Broadly viewed as a symbol of democracy and social equity, he received more than 250 honors, including the Nobel Peace Prize. Nelson Mandela drove the ANC in its negotiations with the governing National Party and other different South African political associations for an end to apartheid and the establishment of a multiracial government. Nelson Mandela sets an example of dedication, courage, and bravery. In 1985, the government offered to release Mandela from prison, as long as he would not engage in political activity. Nelson Mandela refused. ‘I cannot and will not give any undertaking at a time when I and you, the people, are not free. 

Your freedom and mine cannot be separated (Nelson Mandela).’ Nelson Mandela never gave up on his cause or his country. Even after almost 3 decades in prison, Mandela persisted and continued with his efforts to end apartheid. Nelson Mandela understood that its is important to forgive, history shouldn’t forget its troubled past. Nelson Mandela sought remembrance, instead of revenge, in response to acts of injustice under Apartheid rule. He understood that the only way to move forward as a country was understanding and gaining from its troubled past. He knew that his struggle was his people’s, as his people’s struggle with his. But Mandela opened that struggle and his message of justice to the world.’ Mandela’s message was one of peace, equity and freedom, an inclusive campaign that all individuals could support. He set the example for messaging and rallying for future activists to come.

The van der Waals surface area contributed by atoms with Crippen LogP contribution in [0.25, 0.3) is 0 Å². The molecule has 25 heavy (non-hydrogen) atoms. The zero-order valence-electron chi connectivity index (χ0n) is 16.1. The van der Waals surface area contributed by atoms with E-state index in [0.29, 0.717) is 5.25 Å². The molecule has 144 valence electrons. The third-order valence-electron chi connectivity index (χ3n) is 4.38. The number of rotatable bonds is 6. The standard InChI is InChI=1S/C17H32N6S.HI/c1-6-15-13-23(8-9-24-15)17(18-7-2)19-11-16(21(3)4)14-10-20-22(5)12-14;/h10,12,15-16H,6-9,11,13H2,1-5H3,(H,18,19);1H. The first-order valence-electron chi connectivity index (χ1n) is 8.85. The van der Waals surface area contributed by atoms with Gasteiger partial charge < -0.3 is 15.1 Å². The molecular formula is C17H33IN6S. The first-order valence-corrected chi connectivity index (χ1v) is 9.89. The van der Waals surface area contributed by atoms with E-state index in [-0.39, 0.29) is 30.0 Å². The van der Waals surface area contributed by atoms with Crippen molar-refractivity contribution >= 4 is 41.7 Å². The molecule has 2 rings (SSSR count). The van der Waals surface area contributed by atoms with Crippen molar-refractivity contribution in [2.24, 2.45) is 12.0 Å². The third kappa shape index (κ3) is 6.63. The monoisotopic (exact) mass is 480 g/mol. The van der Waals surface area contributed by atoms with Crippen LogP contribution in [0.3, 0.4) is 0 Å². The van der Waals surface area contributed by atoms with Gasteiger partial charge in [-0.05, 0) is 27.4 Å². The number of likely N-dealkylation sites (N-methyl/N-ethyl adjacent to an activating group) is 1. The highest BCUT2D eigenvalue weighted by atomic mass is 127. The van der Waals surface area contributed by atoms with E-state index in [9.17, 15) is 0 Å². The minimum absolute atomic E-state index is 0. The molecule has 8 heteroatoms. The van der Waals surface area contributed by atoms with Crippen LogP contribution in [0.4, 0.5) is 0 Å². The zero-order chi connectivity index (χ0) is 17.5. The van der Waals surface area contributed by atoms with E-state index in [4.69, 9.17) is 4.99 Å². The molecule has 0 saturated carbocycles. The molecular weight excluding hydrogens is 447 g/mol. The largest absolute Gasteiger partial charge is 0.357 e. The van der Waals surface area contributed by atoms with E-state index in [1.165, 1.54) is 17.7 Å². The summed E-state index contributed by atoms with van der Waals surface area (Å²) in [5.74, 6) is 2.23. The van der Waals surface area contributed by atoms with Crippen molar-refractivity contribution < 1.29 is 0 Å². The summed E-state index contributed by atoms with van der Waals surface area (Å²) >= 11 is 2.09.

Nelson Mandela was a South African anti-apartheid activist, political leader, and philanthropist who served as President of South Africa from 1994 to 1999.Through hardships he held stood his ground and continued battling. His tireless efforts helped to end Apartheid rule. In 1993, Mandela was together granted the Nobel Peace Prize with President De Klerk for his work toward ending apartheid in South Africa. Nelson Mandela was a civil rights leader, who fought against apartheid, and for people disadvantaged by racial segregation. He impacted the lives of many people, and never stopped fighting for his country and his people. Nelson Mandela served to be a well respected political activist in the history of supporting humanity and will be remembered for his accomplishments as well as his determination to bring freedom and peace to all South Africans.

You can receive your plagiarism free paper on any topic in 3 hours!

*minimum deadline

Cite this Essay

To export a reference to this article please select a referencing style below

Copy to Clipboard
Civil Rights Leader Nelson Mandela. (2022, February 23). WritingBros. Retrieved March 26, 2023, from
“Civil Rights Leader Nelson Mandela.” WritingBros, 23 Feb. 2022,
Civil Rights Leader Nelson Mandela. [online]. Available at: <> [Accessed 26 Mar. 2023].
Civil Rights Leader Nelson Mandela [Internet]. WritingBros. 2022 Feb 23 [cited 2023 Mar 26]. Available from:
Copy to Clipboard

Need writing help?

You can always rely on us no matter what type of paper you need

Order My Paper

*No hidden charges